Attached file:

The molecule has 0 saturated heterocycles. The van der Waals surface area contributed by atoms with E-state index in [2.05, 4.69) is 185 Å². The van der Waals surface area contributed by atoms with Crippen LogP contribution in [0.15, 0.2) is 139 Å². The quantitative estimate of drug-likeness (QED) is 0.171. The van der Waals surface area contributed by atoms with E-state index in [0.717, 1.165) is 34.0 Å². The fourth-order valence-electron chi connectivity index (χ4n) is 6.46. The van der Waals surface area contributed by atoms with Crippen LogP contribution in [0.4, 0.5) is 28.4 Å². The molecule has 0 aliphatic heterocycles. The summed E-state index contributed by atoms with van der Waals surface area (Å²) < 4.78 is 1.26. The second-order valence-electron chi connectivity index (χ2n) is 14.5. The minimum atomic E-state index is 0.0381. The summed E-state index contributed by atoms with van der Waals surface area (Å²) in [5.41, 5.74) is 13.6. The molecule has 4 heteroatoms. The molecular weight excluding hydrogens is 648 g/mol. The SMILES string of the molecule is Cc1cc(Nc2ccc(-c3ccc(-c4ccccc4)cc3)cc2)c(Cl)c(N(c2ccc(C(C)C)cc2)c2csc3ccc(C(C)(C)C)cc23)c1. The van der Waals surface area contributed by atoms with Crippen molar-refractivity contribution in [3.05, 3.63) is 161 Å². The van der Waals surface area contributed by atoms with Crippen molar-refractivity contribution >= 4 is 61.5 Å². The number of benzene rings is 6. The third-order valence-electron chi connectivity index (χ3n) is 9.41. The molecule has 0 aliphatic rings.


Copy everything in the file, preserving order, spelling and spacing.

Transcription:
The molecule has 0 saturated heterocycles. The van der Waals surface area contributed by atoms with E-state index in [2.05, 4.69) is 185 Å². The van der Waals surface area contributed by atoms with Crippen LogP contribution in [0.15, 0.2) is 139 Å². The quantitative estimate of drug-likeness (QED) is 0.171. The van der Waals surface area contributed by atoms with E-state index in [0.717, 1.165) is 34.0 Å². The fourth-order valence-electron chi connectivity index (χ4n) is 6.46. The van der Waals surface area contributed by atoms with Crippen LogP contribution in [0.4, 0.5) is 28.4 Å². The molecule has 0 aliphatic heterocycles. The summed E-state index contributed by atoms with van der Waals surface area (Å²) < 4.78 is 1.26. The second-order valence-electron chi connectivity index (χ2n) is 14.5. The minimum atomic E-state index is 0.0381. The summed E-state index contributed by atoms with van der Waals surface area (Å²) in [5.41, 5.74) is 13.6. The molecule has 4 heteroatoms. The molecular weight excluding hydrogens is 648 g/mol. The SMILES string of the molecule is Cc1cc(Nc2ccc(-c3ccc(-c4ccccc4)cc3)cc2)c(Cl)c(N(c2ccc(C(C)C)cc2)c2csc3ccc(C(C)(C)C)cc23)c1. The van der Waals surface area contributed by atoms with Crippen molar-refractivity contribution in [3.05, 3.63) is 161 Å². The van der Waals surface area contributed by atoms with Crippen molar-refractivity contribution >= 4 is 61.5 Å². The number of benzene rings is 6. The third-order valence-electron chi connectivity index (χ3n) is 9.41. The molecule has 0 aliphatic rings.